William Dean Howells

Short Stories

William Dean Howells

William Dean Howells (1837 - 1920), considered "The Dean of American Letters," was an American author and literary critic with a broad range of works appealing to young and old. His writing style favored naturalism, in which he related his characters' observations in a seemingly casual and endearing manner by embracing their imperfections. Howells inspired many writers, particularly Sherwood Anderson.

Howells was well known during his time. His short story "Christmas Every Day" -- which is featured in our collection of Christmas Stories -- was widely read in his day and his novel The Rise of Silas Lapham is still read in high school and college classrooms as an exemplar of the genre of Realism. His short story The Pumpkin-Glory is featured in Children's Stories.

William Dean Howells, The Pumpkin-Glory Howells is also renowned for his turn as the editor of The Atlantic Monthly, where he was a steady champion of the Realist movement in literature. Not only leading by example in his own work, but also arguing for its greater adoption by other writers and artists. He saw realism as "nothing more and nothing less than the truthful treatment of material." Perhaps as a nod for the role of humor in realism, Howells collaborated with Mark Twain in writing Mark Twain's Library of Humor (1888).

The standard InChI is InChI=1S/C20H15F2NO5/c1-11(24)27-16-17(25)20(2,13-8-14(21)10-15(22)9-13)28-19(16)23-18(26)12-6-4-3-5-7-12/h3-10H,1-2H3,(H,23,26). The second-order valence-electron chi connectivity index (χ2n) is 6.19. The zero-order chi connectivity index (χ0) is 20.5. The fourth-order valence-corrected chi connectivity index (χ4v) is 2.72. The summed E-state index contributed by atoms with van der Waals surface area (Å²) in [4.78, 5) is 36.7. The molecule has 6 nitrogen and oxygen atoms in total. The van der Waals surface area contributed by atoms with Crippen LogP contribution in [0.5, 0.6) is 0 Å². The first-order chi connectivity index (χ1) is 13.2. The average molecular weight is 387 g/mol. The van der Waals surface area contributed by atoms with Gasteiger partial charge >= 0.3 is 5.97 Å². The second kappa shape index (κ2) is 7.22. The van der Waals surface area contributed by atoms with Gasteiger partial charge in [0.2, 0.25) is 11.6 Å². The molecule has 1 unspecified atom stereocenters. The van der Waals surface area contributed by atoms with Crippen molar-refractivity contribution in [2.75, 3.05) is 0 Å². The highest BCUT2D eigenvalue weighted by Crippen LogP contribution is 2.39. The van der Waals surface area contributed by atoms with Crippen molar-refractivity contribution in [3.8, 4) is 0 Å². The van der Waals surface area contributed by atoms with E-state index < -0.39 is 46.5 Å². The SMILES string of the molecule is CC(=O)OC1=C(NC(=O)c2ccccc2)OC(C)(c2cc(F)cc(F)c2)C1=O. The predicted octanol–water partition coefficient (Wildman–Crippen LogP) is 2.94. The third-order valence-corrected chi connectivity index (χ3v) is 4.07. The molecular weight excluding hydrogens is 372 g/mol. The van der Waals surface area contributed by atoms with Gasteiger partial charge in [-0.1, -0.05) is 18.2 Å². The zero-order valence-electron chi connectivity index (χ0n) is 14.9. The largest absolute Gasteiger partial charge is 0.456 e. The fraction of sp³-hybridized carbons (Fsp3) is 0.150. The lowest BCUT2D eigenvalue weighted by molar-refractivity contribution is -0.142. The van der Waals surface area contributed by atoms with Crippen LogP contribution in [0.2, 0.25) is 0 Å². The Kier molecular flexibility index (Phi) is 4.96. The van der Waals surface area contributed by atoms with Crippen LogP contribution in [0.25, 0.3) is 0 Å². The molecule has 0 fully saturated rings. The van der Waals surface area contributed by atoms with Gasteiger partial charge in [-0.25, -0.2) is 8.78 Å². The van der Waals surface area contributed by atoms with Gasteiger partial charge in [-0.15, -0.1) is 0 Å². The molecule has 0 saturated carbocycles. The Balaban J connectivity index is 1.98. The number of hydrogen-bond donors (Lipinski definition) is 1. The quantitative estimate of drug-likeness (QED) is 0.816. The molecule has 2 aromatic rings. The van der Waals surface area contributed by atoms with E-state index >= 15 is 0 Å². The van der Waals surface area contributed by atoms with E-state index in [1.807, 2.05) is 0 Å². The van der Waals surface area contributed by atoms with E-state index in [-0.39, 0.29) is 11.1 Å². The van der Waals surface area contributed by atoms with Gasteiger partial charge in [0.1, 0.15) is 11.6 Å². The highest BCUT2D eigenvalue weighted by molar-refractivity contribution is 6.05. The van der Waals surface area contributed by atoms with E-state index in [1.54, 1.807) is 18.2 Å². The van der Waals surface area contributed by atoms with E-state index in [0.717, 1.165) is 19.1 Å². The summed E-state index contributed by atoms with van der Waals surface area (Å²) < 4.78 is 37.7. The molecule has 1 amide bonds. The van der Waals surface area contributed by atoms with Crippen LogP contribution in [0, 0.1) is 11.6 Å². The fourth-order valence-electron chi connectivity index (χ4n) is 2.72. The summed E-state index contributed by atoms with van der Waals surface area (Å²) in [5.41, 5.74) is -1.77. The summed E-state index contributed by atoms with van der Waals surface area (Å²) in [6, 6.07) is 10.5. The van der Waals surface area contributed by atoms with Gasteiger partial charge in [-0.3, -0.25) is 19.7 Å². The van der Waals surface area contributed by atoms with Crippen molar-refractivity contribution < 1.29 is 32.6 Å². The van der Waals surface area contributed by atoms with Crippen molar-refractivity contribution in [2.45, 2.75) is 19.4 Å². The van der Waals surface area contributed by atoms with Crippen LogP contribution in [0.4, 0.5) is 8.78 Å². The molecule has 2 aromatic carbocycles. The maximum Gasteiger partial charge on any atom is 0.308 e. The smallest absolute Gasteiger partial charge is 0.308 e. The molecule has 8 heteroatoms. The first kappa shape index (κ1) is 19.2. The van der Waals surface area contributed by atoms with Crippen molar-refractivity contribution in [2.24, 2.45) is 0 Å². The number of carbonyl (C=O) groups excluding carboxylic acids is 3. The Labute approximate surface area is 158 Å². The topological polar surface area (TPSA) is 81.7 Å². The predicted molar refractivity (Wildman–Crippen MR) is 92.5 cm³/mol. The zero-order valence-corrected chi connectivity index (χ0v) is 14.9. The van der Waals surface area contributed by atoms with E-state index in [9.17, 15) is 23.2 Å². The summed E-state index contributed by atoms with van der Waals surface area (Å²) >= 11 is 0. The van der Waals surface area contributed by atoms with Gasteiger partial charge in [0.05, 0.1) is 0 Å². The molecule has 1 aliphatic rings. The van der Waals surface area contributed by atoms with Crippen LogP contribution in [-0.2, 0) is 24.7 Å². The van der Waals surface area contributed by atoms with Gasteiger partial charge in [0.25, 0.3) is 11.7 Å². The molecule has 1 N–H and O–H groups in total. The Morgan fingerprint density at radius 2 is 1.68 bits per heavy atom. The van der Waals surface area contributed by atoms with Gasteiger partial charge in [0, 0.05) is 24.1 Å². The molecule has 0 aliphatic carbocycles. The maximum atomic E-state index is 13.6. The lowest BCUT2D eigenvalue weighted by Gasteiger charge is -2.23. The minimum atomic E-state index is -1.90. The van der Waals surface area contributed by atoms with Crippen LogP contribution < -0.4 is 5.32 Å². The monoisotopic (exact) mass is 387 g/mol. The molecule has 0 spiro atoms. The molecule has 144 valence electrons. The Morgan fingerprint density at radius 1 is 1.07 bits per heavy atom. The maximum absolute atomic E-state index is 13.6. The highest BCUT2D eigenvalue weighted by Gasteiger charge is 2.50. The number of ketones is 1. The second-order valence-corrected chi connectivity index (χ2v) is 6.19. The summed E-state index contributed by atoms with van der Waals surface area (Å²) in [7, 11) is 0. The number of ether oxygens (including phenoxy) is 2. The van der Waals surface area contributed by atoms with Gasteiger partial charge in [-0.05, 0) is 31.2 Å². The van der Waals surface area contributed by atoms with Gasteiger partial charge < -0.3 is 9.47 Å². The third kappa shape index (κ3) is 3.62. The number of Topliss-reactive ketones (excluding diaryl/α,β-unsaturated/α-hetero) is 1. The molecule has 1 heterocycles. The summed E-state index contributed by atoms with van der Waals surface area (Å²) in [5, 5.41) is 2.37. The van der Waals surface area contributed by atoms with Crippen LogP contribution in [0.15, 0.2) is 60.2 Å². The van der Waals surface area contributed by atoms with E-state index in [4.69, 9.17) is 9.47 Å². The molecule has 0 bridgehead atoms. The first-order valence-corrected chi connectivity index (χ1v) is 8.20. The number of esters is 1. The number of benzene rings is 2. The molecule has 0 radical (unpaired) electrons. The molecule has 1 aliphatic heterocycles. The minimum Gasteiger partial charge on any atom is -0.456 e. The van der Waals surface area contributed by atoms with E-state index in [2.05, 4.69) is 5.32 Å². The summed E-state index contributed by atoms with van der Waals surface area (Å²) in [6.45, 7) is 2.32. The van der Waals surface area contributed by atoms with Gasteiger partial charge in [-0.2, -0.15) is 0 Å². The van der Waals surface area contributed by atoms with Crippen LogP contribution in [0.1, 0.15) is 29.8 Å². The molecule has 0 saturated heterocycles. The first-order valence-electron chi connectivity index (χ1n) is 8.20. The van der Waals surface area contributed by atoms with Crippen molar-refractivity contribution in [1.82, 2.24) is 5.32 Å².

He was no fan of writing to high ideals that swapped life's many imperfections for ideal replacements writing, "I hope the time is coming when not only the artist, but the common, average man, who always 'has the standard of the arts in his power,' will have also the courage to apply it, and will reject the ideal grasshopper wherever he finds it, in science, in literature, in art, because it is not 'simple, natural, and honest,' because it is not like a real grasshopper. But I will own that I think the time is yet far off, and that the people who have been brought up on the ideal grasshopper, the heroic grasshopper, the impassioned grasshopper, the self-devoted, adventureful, good old romantic card-board grasshopper, must die out before the simple, honest, and natural grasshopper can have a fair field."

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